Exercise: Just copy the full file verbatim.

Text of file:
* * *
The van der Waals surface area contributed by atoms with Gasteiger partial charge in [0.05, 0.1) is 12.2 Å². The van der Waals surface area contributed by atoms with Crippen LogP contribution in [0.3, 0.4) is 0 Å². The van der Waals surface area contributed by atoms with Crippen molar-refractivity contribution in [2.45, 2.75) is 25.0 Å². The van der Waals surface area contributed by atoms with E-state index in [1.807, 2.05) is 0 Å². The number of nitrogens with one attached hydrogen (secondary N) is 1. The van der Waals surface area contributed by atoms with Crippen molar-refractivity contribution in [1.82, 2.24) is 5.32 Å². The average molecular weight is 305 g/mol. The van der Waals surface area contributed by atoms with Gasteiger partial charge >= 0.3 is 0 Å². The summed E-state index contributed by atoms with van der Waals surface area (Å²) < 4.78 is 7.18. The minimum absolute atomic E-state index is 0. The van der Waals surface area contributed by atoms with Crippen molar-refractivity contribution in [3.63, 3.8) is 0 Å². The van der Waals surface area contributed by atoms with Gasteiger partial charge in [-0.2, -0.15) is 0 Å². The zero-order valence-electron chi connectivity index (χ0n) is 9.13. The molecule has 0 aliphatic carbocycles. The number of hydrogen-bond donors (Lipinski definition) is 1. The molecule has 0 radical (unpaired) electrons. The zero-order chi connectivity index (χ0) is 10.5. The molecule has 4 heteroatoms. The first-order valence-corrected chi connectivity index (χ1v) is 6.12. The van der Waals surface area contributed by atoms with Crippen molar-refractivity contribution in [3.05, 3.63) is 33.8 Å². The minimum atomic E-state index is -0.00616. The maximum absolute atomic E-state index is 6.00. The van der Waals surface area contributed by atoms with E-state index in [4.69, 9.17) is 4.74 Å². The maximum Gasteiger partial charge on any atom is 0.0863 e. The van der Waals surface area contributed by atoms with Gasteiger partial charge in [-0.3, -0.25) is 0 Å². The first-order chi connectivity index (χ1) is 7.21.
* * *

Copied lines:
The van der Waals surface area contributed by atoms with Gasteiger partial charge in [0.05, 0.1) is 12.2 Å². The van der Waals surface area contributed by atoms with Crippen LogP contribution in [0.3, 0.4) is 0 Å². The van der Waals surface area contributed by atoms with Crippen molar-refractivity contribution in [2.45, 2.75) is 25.0 Å². The van der Waals surface area contributed by atoms with E-state index in [1.807, 2.05) is 0 Å². The number of nitrogens with one attached hydrogen (secondary N) is 1. The van der Waals surface area contributed by atoms with Crippen molar-refractivity contribution in [1.82, 2.24) is 5.32 Å². The average molecular weight is 305 g/mol. The van der Waals surface area contributed by atoms with Gasteiger partial charge >= 0.3 is 0 Å². The summed E-state index contributed by atoms with van der Waals surface area (Å²) < 4.78 is 7.18. The minimum absolute atomic E-state index is 0. The van der Waals surface area contributed by atoms with Crippen molar-refractivity contribution in [3.63, 3.8) is 0 Å². The van der Waals surface area contributed by atoms with Gasteiger partial charge in [-0.2, -0.15) is 0 Å². The zero-order valence-electron chi connectivity index (χ0n) is 9.13. The molecule has 0 aliphatic carbocycles. The number of hydrogen-bond donors (Lipinski definition) is 1. The molecule has 0 radical (unpaired) electrons. The zero-order chi connectivity index (χ0) is 10.5. The molecule has 4 heteroatoms. The first-order valence-corrected chi connectivity index (χ1v) is 6.12. The van der Waals surface area contributed by atoms with Crippen molar-refractivity contribution in [3.05, 3.63) is 33.8 Å². The minimum atomic E-state index is -0.00616. The maximum absolute atomic E-state index is 6.00. The van der Waals surface area contributed by atoms with E-state index in [4.69, 9.17) is 4.74 Å². The maximum Gasteiger partial charge on any atom is 0.0863 e. The van der Waals surface area contributed by atoms with Gasteiger partial charge in [-0.3, -0.25) is 0 Å². The first-order chi connectivity index (χ1) is 7.21.